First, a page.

Thursday, August 30, 2007

The Real Question About Aid

Dani Rodrik puts it nicely:

I feel that the debate on aid is stuck on an unproductive track, revolving around the question of whether it works or not. Yet at closer look, both the advocates and detractors seem to me to be saying something different. So, Jeff Sachs is hardly a fan of the foreign aid system as it currently exists, and he has tons of ideas about how it should be improved in order to become effective (start by cutting back the amount that is returned to rich countries in the form of technical assistance, streamlining the process, and involving the recipients more in the decisions). And Bill Easterly's book on White Man's Burden is full of examples of aid that actually worked (from fighting river blindness to Marshall Plan to the Polish stabilization).

So the real debate is not about whether aid works or not, but about (a) under what circumstances it actually works; (b) how it can be reformed, in principle, to become more effective; and (c) how likely is it that the requisite reforms can in fact be undertaken. The disagreements among Sachs, Easterly, Subramanian, Birdsall et al. are about these questions, but they are often left implicit in the discussion.

We can begin to make progress if we start focusing on these real issues.

Putting the D into Disingenuous

I've pointed out before that there is a certain bleak irony to the fact that Oliver Kamm manufactures evidence of Noam Chomsky misrepresenting people by, you guessed it, misrepresenting Chomsky himself.

Kamm's at it again; this time his target is Robert Fisk.

Here's Robert Fisk in Saturday's Independent : "I am increasingly troubled at the inconsistencies in the official narrative of 9/11." You know what's coming, right down to the defensive protest "I am not a conspiracy theorist". Fisk is indeed a conspiracy theorist. He outed himself 18 months ago in a speech in Australia.

Yet all Fisk says when you read the actual column, is that there are questions he can't answer about 9-11.
Each time I lecture abroad on the Middle East, there is always someone in the audience – just one – whom I call the "raver"... His – or her – question goes like this. Why, if you believe you're a free journalist, don't you report what you really know about 9/11?...Usually, I have tried to tell the "truth"; that while there are unanswered questions about 9/11, I am the Middle East correspondent of The Independent, not the conspiracy correspondent; that I have quite enough real plots on my hands in Lebanon, Iraq, Syria, Iran, the Gulf, etc, to worry about imaginary ones in Manhattan. My final argument – a clincher, in my view – is that the Bush administration has screwed up everything – militarily, politically diplomatically – it has tried to do in the Middle East; so how on earth could it successfully bring off the international crimes against humanity in the United States on 11 September 2001?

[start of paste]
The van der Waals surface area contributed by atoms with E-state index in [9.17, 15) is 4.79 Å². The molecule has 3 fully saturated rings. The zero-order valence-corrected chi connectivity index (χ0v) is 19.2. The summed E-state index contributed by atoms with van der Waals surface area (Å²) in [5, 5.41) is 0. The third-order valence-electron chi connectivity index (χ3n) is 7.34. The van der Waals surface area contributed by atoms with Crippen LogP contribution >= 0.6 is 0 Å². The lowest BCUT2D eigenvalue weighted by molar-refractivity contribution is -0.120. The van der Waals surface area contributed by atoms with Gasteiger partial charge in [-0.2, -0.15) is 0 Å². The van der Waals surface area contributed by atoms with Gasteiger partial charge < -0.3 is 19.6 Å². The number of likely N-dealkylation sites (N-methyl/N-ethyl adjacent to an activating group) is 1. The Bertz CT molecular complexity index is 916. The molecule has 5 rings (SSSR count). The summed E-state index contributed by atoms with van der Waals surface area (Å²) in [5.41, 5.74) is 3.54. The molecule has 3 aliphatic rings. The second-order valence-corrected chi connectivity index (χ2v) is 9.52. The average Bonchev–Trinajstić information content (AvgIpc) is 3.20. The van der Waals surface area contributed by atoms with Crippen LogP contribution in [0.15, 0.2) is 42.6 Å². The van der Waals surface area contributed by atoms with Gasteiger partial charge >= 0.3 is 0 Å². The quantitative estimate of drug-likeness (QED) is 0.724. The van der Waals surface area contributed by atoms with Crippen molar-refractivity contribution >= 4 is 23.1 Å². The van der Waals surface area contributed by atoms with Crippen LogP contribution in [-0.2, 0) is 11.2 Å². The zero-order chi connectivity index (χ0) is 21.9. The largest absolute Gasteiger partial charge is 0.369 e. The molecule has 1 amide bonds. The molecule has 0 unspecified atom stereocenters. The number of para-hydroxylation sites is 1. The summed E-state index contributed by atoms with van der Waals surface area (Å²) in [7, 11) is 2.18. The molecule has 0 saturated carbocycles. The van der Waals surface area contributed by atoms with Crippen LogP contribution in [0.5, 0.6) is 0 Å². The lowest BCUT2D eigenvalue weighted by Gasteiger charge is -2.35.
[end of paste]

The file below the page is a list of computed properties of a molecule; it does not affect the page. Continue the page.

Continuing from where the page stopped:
Well, I still hold to that view...But – here we go. I am increasingly troubled at the inconsistencies in the official narrative of 9/11. It's not just the obvious non sequiturs: where are the aircraft parts (engines, etc) from the attack on the Pentagon? Why have the officials involved in the United 93 flight (which crashed in Pennsylvania) been muzzled? Why did flight 93's debris spread over miles when it was supposed to have crashed in one piece in a field? Again, I'm not talking about the crazed "research" of David Icke's Alice in Wonderland and the World Trade Center Disaster – which should send any sane man back to reading the telephone directory.